I have this equivalence relation defined on $\mathbb{N}$ and $f\sim g \iff f(n)=g(n)$ for some $n$.

I was testing this relation for reflexivity, symmetry and transitivity:

1) It is reflective since $f(n)=f(n)$

2) If $f(n)=g(n)$ then $g(n)=f(n)$, so symmetric

3) But for transitivity I think it fails, however I cannot find a counter example for this to work.

Can anyone point me in the right direction?

Context: Let S denote the set of real-valued functions on N. For each relation given below, determine whether it is an equivalence relation. If it is not an equivalence relation, then indicate an axiom – reflexivity, symmetry, or transitivity – which fails.

  • $\begingroup$ You actually define an equivalence relation on some space of functions, not on $\mathbb N$ itself. Not that it really matters for the answer, but what is the intended codomain of $f$ and $g$? $\endgroup$ – Mark Kamsma May 5 at 10:53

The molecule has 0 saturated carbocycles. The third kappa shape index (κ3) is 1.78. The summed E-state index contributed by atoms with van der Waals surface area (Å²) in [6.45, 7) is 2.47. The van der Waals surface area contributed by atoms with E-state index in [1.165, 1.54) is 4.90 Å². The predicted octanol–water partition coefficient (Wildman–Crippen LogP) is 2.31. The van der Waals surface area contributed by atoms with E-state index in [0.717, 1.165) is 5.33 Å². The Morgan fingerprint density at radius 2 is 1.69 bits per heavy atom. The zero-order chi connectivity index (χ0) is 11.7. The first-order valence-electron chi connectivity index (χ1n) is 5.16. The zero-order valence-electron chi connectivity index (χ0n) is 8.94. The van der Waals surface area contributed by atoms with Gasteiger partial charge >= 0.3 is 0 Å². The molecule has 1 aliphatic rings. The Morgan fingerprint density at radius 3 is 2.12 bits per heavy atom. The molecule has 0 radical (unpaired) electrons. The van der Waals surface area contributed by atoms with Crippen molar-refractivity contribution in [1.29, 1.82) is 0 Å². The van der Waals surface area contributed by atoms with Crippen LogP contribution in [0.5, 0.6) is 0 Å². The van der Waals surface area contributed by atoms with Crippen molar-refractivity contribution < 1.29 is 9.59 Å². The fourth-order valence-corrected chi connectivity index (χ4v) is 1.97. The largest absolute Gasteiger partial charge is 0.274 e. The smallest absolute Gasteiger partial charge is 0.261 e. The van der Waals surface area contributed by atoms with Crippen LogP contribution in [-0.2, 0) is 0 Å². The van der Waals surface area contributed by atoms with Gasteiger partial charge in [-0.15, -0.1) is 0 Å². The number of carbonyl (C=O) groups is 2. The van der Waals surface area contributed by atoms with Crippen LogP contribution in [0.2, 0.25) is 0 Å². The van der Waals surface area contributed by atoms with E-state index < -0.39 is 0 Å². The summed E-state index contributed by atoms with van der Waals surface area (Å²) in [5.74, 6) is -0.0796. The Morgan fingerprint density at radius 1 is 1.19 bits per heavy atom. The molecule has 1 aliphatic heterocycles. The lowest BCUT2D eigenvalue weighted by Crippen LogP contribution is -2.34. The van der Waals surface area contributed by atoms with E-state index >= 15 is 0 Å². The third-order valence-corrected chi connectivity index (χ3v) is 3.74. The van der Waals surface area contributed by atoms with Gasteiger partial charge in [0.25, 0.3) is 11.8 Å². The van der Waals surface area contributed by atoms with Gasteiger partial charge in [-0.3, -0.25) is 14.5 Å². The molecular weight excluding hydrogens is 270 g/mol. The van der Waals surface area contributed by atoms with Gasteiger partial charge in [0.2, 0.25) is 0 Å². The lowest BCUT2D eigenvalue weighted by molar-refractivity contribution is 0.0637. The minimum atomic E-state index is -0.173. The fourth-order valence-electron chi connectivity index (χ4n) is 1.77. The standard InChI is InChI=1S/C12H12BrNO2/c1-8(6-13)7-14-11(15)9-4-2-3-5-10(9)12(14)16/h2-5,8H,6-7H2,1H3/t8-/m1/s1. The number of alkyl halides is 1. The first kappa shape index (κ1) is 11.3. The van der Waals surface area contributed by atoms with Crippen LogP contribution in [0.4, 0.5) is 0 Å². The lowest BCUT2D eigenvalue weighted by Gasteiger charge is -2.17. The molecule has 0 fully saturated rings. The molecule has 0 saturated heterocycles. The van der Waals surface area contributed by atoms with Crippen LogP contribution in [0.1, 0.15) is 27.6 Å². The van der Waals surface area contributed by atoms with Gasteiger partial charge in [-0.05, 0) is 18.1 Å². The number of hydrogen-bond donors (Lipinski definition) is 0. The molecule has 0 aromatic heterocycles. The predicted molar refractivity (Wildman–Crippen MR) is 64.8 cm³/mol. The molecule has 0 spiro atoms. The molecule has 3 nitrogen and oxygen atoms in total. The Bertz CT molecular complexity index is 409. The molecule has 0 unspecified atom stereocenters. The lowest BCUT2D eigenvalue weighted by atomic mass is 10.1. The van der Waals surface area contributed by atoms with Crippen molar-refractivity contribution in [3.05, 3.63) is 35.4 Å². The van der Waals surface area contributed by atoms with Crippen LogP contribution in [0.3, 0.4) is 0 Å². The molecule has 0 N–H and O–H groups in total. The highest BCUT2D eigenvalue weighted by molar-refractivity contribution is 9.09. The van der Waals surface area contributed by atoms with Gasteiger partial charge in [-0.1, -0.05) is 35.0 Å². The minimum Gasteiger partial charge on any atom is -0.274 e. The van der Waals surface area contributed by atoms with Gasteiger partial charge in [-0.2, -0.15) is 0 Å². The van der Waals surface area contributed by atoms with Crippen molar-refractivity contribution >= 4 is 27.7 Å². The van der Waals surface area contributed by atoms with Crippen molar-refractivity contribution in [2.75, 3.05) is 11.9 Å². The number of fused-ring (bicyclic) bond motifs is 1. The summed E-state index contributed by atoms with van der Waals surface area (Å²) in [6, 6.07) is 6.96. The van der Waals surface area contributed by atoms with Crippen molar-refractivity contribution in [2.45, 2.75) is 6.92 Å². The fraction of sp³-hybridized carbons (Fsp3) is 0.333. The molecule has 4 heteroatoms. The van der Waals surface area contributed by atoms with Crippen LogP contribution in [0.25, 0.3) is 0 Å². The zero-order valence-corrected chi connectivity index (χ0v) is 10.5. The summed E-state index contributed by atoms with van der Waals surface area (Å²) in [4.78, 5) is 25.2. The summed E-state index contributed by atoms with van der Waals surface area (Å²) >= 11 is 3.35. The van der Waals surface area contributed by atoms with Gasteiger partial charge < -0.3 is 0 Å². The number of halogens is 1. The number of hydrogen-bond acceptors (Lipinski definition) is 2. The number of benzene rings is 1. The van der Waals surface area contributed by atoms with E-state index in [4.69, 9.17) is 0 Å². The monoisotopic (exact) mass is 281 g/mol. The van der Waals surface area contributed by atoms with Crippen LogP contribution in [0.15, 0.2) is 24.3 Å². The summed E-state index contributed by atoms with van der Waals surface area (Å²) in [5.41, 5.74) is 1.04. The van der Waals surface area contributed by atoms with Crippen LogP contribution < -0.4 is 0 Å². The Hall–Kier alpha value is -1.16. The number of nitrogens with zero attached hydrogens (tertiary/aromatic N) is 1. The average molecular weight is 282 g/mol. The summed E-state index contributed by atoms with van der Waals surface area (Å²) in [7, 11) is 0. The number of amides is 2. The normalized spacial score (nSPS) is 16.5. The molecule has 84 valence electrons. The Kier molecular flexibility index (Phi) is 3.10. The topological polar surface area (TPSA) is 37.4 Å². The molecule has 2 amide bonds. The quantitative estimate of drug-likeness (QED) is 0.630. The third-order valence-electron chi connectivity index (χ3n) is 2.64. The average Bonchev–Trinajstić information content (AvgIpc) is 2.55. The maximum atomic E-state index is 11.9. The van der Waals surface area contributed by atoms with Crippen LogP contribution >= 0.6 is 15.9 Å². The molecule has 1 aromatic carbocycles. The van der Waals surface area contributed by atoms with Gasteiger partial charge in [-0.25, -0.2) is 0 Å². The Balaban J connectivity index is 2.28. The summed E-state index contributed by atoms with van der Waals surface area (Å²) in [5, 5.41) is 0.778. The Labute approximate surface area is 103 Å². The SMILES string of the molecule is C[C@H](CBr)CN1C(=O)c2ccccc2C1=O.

• $\begingroup$ I have added all the context I was given below the original question! $\endgroup$ – Olly Reynolds May 5 at 11:00

Choose $$f(n)=1,$$ $$g(n)=1\text{ for }n=1,\qquad g(n)=0\text{ otherwise}$$ and $$h(n)=0.$$

This is a counterexample for transitivity as $f\sim g$ (choose $n=1$) and $g\sim h$ (choose e.g. $n=2$), but there exists no $n\in\mathbb N$ so that $f(n)=h(n)$.

  • $\begingroup$ Thank you, understood! $\endgroup$ – Olly Reynolds May 5 at 11:07

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